Rep. Dingell Talks Trump Acquittal and How Country Moves Forward

Rep. Debbie Dingell says American democracy is strong despite deep division and provides an update on the status of the new COVID relief bill.

Donald Trump is the first president to be impeached twice while in office. He is also the first president to be acquitted twice by the U.S. Senate.

“We’ve gotta start to listen to each other and remember that our democracy is strong, but if we keep allowing ourselves to become this divided we will fail.” — Rep. Debbie Dingell (MI-12)

The outcome of this trial was what many expected. But it’s also a development that calls into question the entire constitutional system in place to make sure presidents don’t collude with foreign enemies or incite a violent insurrection against the government.

Listen: Dingell shares insight on Trump’s impeachment acquittal, response to the Capitol riot and an update on a new COVID relief package.


Congresswoman Debbie Dingell is a Democrat from Dearborn representing Michigan’s 12th Congressional District.

“Every life matters,” says Dingell about the insurrection. “My life is no more important than the life of anyone else. Five people died that day that shouldn’t have died, and the post-traumatic stress on many of these policemen — law enforcement really paid a very heavy price for what happened.” Dingell says the loss incurred during the riot wasn’t enough to change everyone’s minds; “There’s a fear on some sides about what will happen if you vote against Trump,” says Dingell.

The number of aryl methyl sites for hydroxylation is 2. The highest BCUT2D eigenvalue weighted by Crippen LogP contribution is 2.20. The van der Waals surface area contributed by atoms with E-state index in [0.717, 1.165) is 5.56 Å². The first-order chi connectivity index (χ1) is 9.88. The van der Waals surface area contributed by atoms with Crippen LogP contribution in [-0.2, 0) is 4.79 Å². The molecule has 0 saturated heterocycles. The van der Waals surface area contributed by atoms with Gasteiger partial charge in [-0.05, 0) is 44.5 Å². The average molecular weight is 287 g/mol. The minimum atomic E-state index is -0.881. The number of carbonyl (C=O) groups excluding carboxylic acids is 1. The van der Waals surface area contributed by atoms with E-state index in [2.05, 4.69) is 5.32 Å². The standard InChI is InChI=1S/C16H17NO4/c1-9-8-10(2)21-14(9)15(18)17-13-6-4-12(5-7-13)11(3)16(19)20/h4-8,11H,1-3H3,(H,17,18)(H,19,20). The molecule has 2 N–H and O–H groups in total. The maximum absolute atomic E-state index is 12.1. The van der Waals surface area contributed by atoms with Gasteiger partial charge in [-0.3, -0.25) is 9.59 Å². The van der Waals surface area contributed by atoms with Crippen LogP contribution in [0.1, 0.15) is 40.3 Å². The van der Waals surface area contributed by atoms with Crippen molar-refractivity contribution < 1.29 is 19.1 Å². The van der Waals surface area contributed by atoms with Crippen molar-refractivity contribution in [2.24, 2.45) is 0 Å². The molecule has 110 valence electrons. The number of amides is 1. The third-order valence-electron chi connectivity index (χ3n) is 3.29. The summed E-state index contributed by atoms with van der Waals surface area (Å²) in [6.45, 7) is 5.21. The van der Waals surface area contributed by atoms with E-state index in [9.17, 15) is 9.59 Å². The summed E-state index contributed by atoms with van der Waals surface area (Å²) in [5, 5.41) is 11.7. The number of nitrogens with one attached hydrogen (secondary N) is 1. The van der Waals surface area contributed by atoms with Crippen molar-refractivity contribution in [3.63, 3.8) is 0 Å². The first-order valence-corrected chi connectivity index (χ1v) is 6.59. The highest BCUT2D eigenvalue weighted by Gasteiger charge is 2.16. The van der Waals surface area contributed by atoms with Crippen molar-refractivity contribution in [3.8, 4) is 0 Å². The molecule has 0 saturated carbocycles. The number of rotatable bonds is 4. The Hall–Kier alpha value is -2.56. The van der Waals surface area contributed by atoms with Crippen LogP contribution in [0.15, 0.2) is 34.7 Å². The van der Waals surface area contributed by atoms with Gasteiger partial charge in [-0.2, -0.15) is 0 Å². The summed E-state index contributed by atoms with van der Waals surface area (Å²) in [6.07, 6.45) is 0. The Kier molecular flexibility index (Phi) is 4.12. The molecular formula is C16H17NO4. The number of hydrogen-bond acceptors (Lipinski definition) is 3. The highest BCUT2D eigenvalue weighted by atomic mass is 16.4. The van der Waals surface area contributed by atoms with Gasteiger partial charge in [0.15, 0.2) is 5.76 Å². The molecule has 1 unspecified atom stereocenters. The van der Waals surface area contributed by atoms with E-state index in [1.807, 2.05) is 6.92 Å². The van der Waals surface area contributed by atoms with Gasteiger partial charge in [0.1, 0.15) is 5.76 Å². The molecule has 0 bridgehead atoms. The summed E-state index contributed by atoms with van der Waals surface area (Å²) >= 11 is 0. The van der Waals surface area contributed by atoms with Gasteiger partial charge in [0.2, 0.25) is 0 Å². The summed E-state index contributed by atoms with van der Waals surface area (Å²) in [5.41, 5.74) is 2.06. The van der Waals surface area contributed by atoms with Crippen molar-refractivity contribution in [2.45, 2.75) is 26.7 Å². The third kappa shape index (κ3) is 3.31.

Dingell also discusses the new COVID relief package being developed in Congress. “Next week, on the floor of the House, will be the bill that we will vote to send to the Senate on a COVID-relief package,” she says. “I am very convinced that the House version will have the $15 minimum wage in it,  but it will have many, many, many other things. It will have more money in there for vaccines… have to make sure (COVID) testing continues to be available, we will have additional stimulus payment, student loan aid…” She also cites the inclusion of rent moratoriums, support for seniors and more, all of which Congressional leaders Senate Majority Leader Chuck Shumer and Speaker of the House Nancy Pelosi have said they wanted to be completed by March 14, when current unemployment benefits run out. “I believe they will meet that timeline,” says Dingell.

Reflecting on the current state of the partisan divide, Dingell says the time is now for everyone to listen. “We’ve got to start to listen to each other and remember that our democracy is strong, but if we keep allowing ourselves to become this divided we will fail,” she says.

Web story by Allise Hurd.

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